Hot Fuss by The Killers
Every great album has its own unique elements that separate it from all the others. In this case, Hot Fuss molded the path to a 4 1/2-star rating on iTunes through a murder trilogy, a song about wanting to do something unforgettable, and several tracks about love with aspects to them that you won’t find anywhere else. Formed in Las Vegas, Nevada in 2001 by Brandon Flowers (the lead vocalist), The Killers made their ultimate breakthrough with Hot Fuss, their debut album, in 2004. Songs like “Mr. Brightside,” “Smile Like You Mean It,” “Somebody Told Me,” and “All These Things That I’ve Done” gave the album a catchy feel and all ranked in the Top 10 in both the UK and US. So, did the other songs deserve the same attention?
“Jenny Was a Friend of Mine” | The Killers made their murder trilogy tricky, but understandable to those with open ears. The first track is actually the last part of the triumvirate, the first part being “Leave The Bourbon on the Shelf” (part of their third album, Sawdust) and the second part being one of the later songs in Hot Fuss, “Midnight Show.
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” “Jenny Was a Friend of Mine” has one of the more literal set of lyrics, discussing how the narrator kills his friend (Jenny) and is going in for frequent questioning. The classic rock vibe mashes excellently with the panicked tone of Flowers’s voice, which leads to more signs pointing in the direction of the narrator being guilty. As it is known in The Killers’ songs, the lyrics in the second verse can unexpectedly alter – thus, making the song all the more fascinating. The backstory is revealed in the first two parts, but “Jenny Was a Friend of Mine” ties up as many loose ends as it can whilst still leaving the outcome vague and pleasantly mysterious.
2. “Mr. Brightside” | The logical question here would be, “Who doesn’t know this song?” Upon listening to this song on the radio, I instantly fell in love and wanted to look into the band. A week later, I bought the whole album. Nine years after the album was released, and the local radio station is still playing this song? Yes, this song did deserve all the attention it got. The chorus encompasses the overall meaning of the song – the narrator finds out his girlfriend is cheating on him (“She’s touching his chest, now/he takes off her dress, now”), or at least a friend that is with another guy. But, in this case, he doesn’t murder her. While the song holds just as much significance as the others, it’s clear that it’s known more for its popular lyrics than its simplistic meaning. The perfect use of synthesizers combined with the stuck-in-your-head tune made this the catchiest song on the album for many fans, and rightfully so.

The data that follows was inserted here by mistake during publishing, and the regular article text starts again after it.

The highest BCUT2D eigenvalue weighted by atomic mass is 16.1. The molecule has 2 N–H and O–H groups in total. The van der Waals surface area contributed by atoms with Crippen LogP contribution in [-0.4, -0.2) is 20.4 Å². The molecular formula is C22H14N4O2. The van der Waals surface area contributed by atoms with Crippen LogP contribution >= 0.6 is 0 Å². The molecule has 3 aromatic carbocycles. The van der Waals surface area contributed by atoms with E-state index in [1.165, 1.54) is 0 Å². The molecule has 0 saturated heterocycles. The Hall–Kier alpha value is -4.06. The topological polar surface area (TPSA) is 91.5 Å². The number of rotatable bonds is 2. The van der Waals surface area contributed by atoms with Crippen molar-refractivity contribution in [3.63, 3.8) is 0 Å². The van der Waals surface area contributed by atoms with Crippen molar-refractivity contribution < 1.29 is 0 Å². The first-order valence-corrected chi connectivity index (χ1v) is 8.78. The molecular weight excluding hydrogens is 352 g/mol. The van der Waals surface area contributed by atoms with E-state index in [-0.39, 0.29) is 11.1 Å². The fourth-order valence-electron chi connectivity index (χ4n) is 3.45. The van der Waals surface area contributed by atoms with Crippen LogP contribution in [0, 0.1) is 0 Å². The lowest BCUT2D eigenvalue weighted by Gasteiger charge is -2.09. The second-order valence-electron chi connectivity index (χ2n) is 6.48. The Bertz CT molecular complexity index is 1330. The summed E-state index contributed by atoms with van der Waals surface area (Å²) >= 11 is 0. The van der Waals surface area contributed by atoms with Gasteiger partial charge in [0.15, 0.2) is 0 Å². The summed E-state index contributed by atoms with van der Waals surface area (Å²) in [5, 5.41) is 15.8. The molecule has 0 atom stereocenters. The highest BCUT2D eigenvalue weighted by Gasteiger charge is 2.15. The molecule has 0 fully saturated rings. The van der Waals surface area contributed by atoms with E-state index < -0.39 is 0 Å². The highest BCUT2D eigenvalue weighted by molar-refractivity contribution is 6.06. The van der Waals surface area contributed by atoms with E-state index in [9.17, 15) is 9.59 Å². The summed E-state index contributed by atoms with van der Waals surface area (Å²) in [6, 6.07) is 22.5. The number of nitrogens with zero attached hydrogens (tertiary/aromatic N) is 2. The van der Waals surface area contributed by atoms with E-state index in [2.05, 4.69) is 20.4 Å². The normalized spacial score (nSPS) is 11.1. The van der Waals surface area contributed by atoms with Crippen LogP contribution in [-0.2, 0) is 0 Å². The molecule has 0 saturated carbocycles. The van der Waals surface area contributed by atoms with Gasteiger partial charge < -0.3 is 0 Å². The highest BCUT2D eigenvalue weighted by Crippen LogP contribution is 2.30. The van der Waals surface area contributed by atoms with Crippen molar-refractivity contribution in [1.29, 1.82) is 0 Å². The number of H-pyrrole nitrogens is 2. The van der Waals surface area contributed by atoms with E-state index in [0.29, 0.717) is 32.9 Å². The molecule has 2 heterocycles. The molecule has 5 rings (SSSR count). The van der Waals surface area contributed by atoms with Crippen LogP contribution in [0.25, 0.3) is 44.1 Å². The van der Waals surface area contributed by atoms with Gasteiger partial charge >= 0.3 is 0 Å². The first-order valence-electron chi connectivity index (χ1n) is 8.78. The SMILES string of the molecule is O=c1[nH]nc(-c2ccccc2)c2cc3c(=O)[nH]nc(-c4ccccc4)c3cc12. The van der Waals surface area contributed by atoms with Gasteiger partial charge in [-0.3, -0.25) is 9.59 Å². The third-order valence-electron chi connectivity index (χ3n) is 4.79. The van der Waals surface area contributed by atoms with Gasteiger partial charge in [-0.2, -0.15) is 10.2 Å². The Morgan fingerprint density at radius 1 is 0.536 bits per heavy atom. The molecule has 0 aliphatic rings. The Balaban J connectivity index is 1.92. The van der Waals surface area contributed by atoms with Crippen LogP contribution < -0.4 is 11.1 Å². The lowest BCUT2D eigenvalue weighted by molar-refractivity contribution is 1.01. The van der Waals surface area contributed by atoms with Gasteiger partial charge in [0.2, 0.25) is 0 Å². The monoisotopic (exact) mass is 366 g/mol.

3. “Smile Like You Mean It” | The intended meaning of this track seals the deal as one of my favorite songs on Hot Fuss. For those wanting to listen to a reflective song about childhood and fast-forwarding into the future, but not having that too-frequently-used, depressing ambience of looking back at the past, “Smile Like You Mean It” is the perfect fit. It’s not even the least bit surprising that this made the top charts in two countries. As Billboard stated, the song “seems to deal with coming to terms with growing up and getting older.” Each verse, backed by the impressive guitar chords, consists of memories that the narrator had through childhood and adolescence, and the thought-provoking fact about how it’s vital to think through your decisions and make the best choices you can before it’s too late. It doesn’t sugarcoat reality, but it “Smile Like You Mean It” still provides the most optimistic outlook on life while simultaneously being realistic.
4. “Somebody Told Me” | Even though the song has been praised to and fro by critics across the globe, even the biggest fan of The Killers has to admit that its main line is odd. “Somebody told me that you had a boyfriend/who looked like a girlfriend that I had in February of last year.” For several days of listening to this particular song over and over again, I wondered if it was as unusual as it seemed, so I contemplated alternate meanings that I may have been missing. It turns out, however, that I was over-thinking it. Brandon Flowers is as literal as can be when he talks about an ex-girlfriend that possibly swapped genders. The verses build up to an even bigger picture that ends up being a guy (the narrator) chasing a girl that won’t pay any attention to him, and then finding out that little secret. It’s obvious that Flowers pours emotion into all his songs, but in “Somebody Told Me,” it pertains to the order of lyrics, which makes the storyline all the more realistic. In the opening verse, “Breaking my back just to know your name/seventeen tracks and I’ve had it with this game,” you can clearly tell, just by the tone of his voice, that the narrator is sick and tired of chasing this girl that seems to not want to be found. Then, in the chorus, he becomes frantic because he wants to know the truth behind the rumor. Not to mention the exceptional use of the synthesizers and guitar, of course. This song is a rock masterpiece, and I applaud The Killers for this stunning track.
5. “All These Things That I’ve Done” | If I had absolutely had to pick one favorite, this would be it. Now, if a song is over five minutes, some of them have a tendency to just be too long. Nobody wants to have that song that they’re inclined to skip over because of the extreme and unnecessarily longevity of it. And then there are those that are very catchy, use every minute to its advantage, and is still loved by thousands of people. “All These Things That I’ve Done” executes that perfectly. Though the meaning is momentous, it’s also quite basic and very relatable. There are many people who want to do something memorable – this song’s example is being a soldier, but you can interpret that any way you choose: a soldier could be someone who does something memorable, or it could only be someone in the army. (Yes, there’s a difference.) My favorite line, “I’ve got soul, but I’m not a soldier,” is the line I would use to represent this song. The narrator feels like he and many others have the potential to do something big, but just don’t know how to get there, and I’m sure we’ve all felt that way to some extent. Listening to this song sends chills through my spine and I’m certain it’s done the same to others.